Victorian majolica

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Monumental Minton peacock, circa 1870, coloured lead glazes. Naturalistic in style. Potteries Museum, Stoke-on-Trent, England
Minton tin-glazed Majolica flower pot and stand imitating Italian Renaissance maiolica process and 'grotesque' style. Potteries Museum, Stoke-on-Trent, England

Victorian majolica properly refers to two types of majolica made in the second half of the 19th century in Europe and America.[1]

Firstly, and best known, there is the mass-produced majolica decorated with coloured lead glazes, made in Britain, Europe and the US; typically hard-wearing, surfaces moulded in relief, vibrant translucent glazes, in occasionally classical but mostly naturalistic styles, often with an element of High Victorian whimsy.

Secondly, there is the much less common tin-glazed majolica made primarily by Mintons from 1848 to circa 1880, typically with flat surfaces, opaque white glaze with fine brush painted decoration in imitation of the Italian Renaissance maiolica process and styles.


Glaze is a vitreous coating on a ceramic. Types of glazing include feldspathic or alkali-glazed, salt-glazed, lead-glazed, and tin-glazed.

Lead oxide is a key ingredient of both lead and tin glazes. Lead oxide is a flux that causes lead and tin glazes to fuse to the earthenware biscuit body at a low oven temperature, about 800 °C. The other ingredients in lead and tin glazes are typically an equally large quantity of silicates, and a small proportion of alkali (feldspar or similar) ground up with a little water and the large proportion of lead oxide to form a paste.

A coloured glaze results from adding a small amount of particular metal oxides to plain lead glaze, different metal oxides producing different colours.[2] Since mid-19th century coloured glazes earthenware has been known as majolica.[3]

An opaque white tin-glaze results from adding a small amount of tin oxide to plain lead glaze. Decorated with brush-painted enamels, tin-glazed earthenware from mid-15th century onwards has been known as maiolica,[4] also later as faience, delftware, talavera, or rarely majolica, though commonly majolica in USA.[5]

Coloured glazes[edit]

majolica n. 1. is earthenware decorated with coloured lead glazes applied directly to an unglazed body. Victorian majolica is the familiar mass-produced earthenware decorated with coloured lead glazes[6] made during the Victorian era (1837-1900) in Britain, Europe and the US, typically hard-wearing, surfaces frequently moulded in relief, vibrant translucent glazes, in a variety of styles and forms[7] (some examples below). Shown in Britain at the Exhibitions of 1851 and 1862,[8] it became fashionable, widely copied and mass-produced world-wide. Also known as: maiolica, Palissy ware, coloured glazes majolica, coloured-glazed majolica, lead-glazed majolica, and misleadingly 'lead or tin glazed' majolica.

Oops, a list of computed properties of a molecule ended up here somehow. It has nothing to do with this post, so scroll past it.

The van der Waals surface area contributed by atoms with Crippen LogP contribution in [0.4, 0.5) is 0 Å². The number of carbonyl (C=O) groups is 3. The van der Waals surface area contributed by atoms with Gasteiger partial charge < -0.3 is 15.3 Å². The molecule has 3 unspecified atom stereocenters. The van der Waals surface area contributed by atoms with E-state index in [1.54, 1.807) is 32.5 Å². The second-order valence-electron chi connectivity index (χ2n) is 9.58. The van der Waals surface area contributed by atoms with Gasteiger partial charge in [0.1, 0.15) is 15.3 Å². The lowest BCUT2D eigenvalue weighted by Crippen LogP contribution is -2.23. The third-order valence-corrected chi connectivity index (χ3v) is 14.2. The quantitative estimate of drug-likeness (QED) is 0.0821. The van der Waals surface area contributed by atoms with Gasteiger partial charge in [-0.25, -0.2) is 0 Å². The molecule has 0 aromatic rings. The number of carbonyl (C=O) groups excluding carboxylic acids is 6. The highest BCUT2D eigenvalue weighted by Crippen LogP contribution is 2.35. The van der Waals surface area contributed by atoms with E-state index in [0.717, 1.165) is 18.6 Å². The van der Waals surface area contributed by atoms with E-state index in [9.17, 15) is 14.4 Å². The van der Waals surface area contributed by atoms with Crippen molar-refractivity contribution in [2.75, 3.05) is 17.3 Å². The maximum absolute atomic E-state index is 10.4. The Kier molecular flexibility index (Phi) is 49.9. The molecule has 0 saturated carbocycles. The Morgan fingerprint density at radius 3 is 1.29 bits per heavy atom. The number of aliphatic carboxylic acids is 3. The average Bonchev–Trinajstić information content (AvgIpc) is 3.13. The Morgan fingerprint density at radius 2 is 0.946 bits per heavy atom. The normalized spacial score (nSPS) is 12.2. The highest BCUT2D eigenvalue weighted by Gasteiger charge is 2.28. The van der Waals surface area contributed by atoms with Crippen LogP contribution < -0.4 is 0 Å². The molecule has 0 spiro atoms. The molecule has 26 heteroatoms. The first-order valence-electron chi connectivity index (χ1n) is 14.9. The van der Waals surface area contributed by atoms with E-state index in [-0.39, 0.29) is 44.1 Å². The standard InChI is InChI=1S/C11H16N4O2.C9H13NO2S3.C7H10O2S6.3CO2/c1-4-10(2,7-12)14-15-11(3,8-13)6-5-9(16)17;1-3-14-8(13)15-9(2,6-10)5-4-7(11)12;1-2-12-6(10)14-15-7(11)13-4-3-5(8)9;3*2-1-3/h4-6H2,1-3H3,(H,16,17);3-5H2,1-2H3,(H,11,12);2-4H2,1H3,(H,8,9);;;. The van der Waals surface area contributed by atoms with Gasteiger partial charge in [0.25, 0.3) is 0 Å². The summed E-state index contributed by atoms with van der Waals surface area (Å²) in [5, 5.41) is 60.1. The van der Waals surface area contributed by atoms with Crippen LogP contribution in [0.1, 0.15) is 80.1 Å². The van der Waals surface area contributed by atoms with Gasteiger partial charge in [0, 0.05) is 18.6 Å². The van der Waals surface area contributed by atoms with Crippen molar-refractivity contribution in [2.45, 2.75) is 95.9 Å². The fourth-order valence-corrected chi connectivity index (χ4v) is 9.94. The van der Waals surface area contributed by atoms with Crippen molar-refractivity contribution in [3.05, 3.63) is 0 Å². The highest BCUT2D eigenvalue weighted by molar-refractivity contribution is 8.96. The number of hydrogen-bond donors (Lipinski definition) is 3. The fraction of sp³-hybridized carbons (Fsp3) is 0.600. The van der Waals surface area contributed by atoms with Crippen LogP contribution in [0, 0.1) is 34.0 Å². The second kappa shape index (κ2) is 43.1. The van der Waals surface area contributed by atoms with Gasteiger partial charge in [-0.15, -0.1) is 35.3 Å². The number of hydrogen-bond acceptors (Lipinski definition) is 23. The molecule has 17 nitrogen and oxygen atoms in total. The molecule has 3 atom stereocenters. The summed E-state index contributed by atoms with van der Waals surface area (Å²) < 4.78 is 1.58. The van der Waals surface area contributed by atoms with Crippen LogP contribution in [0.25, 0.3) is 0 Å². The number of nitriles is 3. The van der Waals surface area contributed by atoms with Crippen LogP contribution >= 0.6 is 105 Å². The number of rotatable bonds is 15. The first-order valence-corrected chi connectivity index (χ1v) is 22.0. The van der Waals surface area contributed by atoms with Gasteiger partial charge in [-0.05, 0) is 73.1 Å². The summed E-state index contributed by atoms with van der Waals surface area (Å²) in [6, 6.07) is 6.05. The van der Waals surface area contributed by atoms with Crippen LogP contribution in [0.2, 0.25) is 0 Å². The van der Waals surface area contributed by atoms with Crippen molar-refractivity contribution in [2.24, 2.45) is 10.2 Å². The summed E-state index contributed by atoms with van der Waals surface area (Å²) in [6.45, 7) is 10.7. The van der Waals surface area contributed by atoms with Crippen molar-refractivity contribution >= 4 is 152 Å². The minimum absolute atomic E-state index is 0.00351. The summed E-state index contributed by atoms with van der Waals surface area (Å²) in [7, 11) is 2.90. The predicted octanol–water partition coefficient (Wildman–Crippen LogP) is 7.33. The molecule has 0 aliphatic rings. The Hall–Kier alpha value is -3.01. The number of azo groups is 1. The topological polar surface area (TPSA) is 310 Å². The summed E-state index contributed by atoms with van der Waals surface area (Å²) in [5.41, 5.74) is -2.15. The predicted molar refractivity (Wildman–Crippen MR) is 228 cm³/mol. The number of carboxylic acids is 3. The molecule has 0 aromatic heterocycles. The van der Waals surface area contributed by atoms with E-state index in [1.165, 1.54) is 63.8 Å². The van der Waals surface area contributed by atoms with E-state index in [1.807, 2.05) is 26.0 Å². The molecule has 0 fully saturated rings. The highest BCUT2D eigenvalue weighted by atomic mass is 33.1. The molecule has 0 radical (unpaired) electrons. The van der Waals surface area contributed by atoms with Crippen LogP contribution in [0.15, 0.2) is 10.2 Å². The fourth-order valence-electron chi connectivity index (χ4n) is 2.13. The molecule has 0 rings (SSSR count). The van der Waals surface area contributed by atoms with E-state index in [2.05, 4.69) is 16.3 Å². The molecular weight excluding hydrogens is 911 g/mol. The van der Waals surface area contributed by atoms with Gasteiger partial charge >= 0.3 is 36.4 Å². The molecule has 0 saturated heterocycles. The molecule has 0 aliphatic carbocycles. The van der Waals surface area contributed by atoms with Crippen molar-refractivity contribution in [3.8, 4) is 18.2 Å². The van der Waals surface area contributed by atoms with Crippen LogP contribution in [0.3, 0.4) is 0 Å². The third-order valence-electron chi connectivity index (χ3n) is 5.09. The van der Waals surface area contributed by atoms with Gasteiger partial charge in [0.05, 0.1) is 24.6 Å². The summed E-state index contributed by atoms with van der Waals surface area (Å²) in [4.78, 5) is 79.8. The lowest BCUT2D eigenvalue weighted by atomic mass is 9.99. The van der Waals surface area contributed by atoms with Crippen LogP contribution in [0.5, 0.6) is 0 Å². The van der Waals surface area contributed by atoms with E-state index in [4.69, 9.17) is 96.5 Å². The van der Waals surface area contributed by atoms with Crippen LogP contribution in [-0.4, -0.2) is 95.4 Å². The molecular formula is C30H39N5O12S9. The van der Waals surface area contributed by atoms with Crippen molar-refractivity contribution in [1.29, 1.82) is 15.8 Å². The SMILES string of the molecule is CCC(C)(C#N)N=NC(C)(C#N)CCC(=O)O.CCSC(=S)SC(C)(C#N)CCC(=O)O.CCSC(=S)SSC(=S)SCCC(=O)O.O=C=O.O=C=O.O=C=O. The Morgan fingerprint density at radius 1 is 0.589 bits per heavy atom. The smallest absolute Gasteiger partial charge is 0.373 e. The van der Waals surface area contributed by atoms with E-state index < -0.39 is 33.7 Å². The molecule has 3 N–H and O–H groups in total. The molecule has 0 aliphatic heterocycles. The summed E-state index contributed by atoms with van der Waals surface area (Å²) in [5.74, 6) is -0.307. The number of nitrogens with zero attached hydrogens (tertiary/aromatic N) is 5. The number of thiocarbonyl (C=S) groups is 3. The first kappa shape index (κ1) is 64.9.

Some coloured glazes majolica was produced in traditional Classical or Revivalist[9] styles, but Darwinism, natural history, their English country gardens, expeditions abroad, and trade in oriental products generated more exciting styles appealing to the upcoming merchant classes. There was a boom in Naturalistic[10] pottery, often with an element of whimsy, to which Minton's inexpensive, durable, multi-purpose product was well suited. A strong interest in the world at large generated passing fashions for Egyptian forms, Japanese styles, Chinoiserie and High Victorian style. Conservatories became a fashion statement. Adorning them were spectacular majolica garden seats, flower pots, jardinières, stands, large birds and animals. The irrepressible urge to impress guests with rare food led to the growing of pineapples and egg-plants (aubergines) formerly only available overseas. These too appeared as decorative objects for admiration around the home. Minton's Palissy ware boomed. Pottery makers throughout Britain, Europe and the US copied the process with great success, albeit variable quality. Palissy ware/Majolica went global.


majolica n. 2. is earthenware, coated with opaque white tin-glaze and ornamented with metallic oxide colours. Tin-glazed Victorian majolica is the rare tin-glazed earthenware made primarily by Mintons[11] from 1848 to circa 1880, typically with flat surfaces, and opaque whitish glaze with brush painted decoration in the style(s) of Italian Renaissance maiolica tin-glazed pottery. Also known as: maiolica; and 'lead or tin' glazed majolica.

Minton's tin-glazed majolica in imitation of Italian maiolica, praised at Exhibitions and purchased by Royalty and museums, made little commercial impact. Other pottery makers shunned the process.

Interest in Renaissance styles was waning, fashion moving on with the usual protestations from older generations: "...the current of fashion, however contrary to right, wisdom, and good taste..."[12]

Cost of production was high. Compared to the lead-glaze process whereby thick, temperature-compatible coloured lead glazes were applied direct to the biscuit, simultaneously, then fired, (paint, fire), the tin-glaze process required extra stages for dipping/coating and drying the tin-glaze before decoration could even begin, (dip, dry, paint, fire). Added to this, the expense of brushwork decoration, especially the fine painting of pictures and designs, was very time-consuming, requiring highly skilled,[13] higher paid artists.